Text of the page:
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Partnerships in Transition

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Presentation on theme: "Partnerships in Transition"— Presentation transcript:

1 Partnerships in Transition
Department of Justice Victoria Partnerships in Transition Experiences of the Judy Lazarus Transition Centre (JLTC)

2 JLTC Background Partnerships in Transition Operating since April 2007
Male prisoners, serving long sentences or a sequence of shorter sentences who are assessed to have significant barriers to transition and demonstrate willingness to engage in change Intensive transitional program (last 6-8 months of sentence) designed to reduce re-offending Strengths based case management model (GLM) Daily access to community (work experience, volunteering, services, supports, counselling, education, familiarisation) based on demonstrated needs Brief outline of JLTC program – to set the scene and demonstrate experience

3 JLTC Results Partnerships in Transition
84% of residents released in the last financial year were employed upon release (85% had reported no confirmed job prospects on arrival at JLTC) 94% of Residents released in this time were assisted to organise housing without burdening the public and community housing systems (family or friends, share houses or private rental) JLTC residents completed an average of 5468 hours of community work per month in the last financial year (across 14 not for profit organisations) 95% of residents reported increased support and connection to family and community due to their time at JLTC 89% of residents who transitioned from JLTC have successfully completed at least 2 years in the community post sentence Snap shot of some of the key results of the program

4 A ‘Wicked Problem’ Partnerships in Transition
Regardless of whether you talk to academics/researchers, look at the top models of rehabilitation or talk to the workers at the coal face there is one thing all agree on… The question of how to improve rehabilitation is a wicked problem (massively complex, devastating in impact, emotionally charged, unattractive and under resourced)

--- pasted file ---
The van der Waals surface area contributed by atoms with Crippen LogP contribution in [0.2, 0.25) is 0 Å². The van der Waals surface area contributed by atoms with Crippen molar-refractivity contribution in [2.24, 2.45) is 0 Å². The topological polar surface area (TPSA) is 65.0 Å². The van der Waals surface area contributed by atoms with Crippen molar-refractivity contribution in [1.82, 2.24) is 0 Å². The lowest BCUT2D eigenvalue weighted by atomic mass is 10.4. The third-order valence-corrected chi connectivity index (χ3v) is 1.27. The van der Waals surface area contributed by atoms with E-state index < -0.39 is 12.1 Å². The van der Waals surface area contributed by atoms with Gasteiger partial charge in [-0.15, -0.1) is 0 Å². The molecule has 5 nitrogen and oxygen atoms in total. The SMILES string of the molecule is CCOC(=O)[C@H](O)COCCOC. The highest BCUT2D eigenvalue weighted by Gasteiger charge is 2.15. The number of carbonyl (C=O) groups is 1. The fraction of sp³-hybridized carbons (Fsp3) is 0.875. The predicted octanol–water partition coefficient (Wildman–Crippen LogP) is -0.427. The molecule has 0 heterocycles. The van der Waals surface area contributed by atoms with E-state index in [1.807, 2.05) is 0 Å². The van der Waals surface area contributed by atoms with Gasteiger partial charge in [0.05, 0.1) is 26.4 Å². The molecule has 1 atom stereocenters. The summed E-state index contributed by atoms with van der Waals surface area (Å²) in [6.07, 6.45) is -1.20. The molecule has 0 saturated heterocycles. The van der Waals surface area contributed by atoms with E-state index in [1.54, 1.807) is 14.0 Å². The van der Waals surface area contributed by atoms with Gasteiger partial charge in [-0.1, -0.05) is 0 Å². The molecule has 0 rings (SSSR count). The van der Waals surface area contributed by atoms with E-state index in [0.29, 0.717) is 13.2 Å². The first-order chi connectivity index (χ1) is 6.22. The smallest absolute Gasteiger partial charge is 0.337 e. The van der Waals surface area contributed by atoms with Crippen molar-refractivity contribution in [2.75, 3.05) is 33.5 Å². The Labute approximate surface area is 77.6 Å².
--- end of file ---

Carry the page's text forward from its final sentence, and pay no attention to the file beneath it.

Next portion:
5 Power of Community Partnerships
Partnerships in Transition Power of Community Partnerships Ongoing access to resources and relationships Variety needed to match individual needs Acceptance (belonging) leads to accountability Improved self confidence and belief (value) Increase capacity of support networks not just the individual The system/government services can only provide or fund limited resources, for a set time, to establish professional relationships (services) which are often pitched in “one direction” and not able to be tailored to individual needs. Meaningful relationships that are tailored to meet individual needs can be established through the community links to ongoing resources and relationships. The intrinsic value of support versus service (Here because of money V’s here because of me). Feeling accepted (and part of) leads to increased feelings of accountability to community norms and expectations (Tony Ward ANZATSA Conference 2009). Feeling valued leads to increased feelings of self efficacy (belief that change is possible) Building capacity in community – stronger (and/or more numerous) supports equal increased stability

6 Lessons Learnt Partnerships in Transition
Know your public value (and be able to demonstrate it!) Have a contemporary marketing or promotional plan (understand your audience) Invite the public in (use their interest in the ‘inside world’ to open doors) Involve the individuals (real people and real stories make a difference) Be bold, but humble (ask but understand) Use your connections to make connections Match partnerships to meet individual needs (make it meaningful) Celebrate success and appreciate partners It’s not just about the clients we work with… think outside the box about the value you can provide to all interested parties (government, community, partner, victims, families, etc). Collect evidence to demonstrate your value (stats, success stories, testimonials, references, photos, articles, etc). Be creative, use current technology, connect to people by understanding the way they communicate and engage (social networking, visual arts, youtube videos, etc) Invite the public in and involve the individuals – NAB and Worksafe examples Be bold but humble – the Everest Icecream example Use your connections to make connections – the Pizzey Engineering example Make it meaningful and celebrate success – YMCA example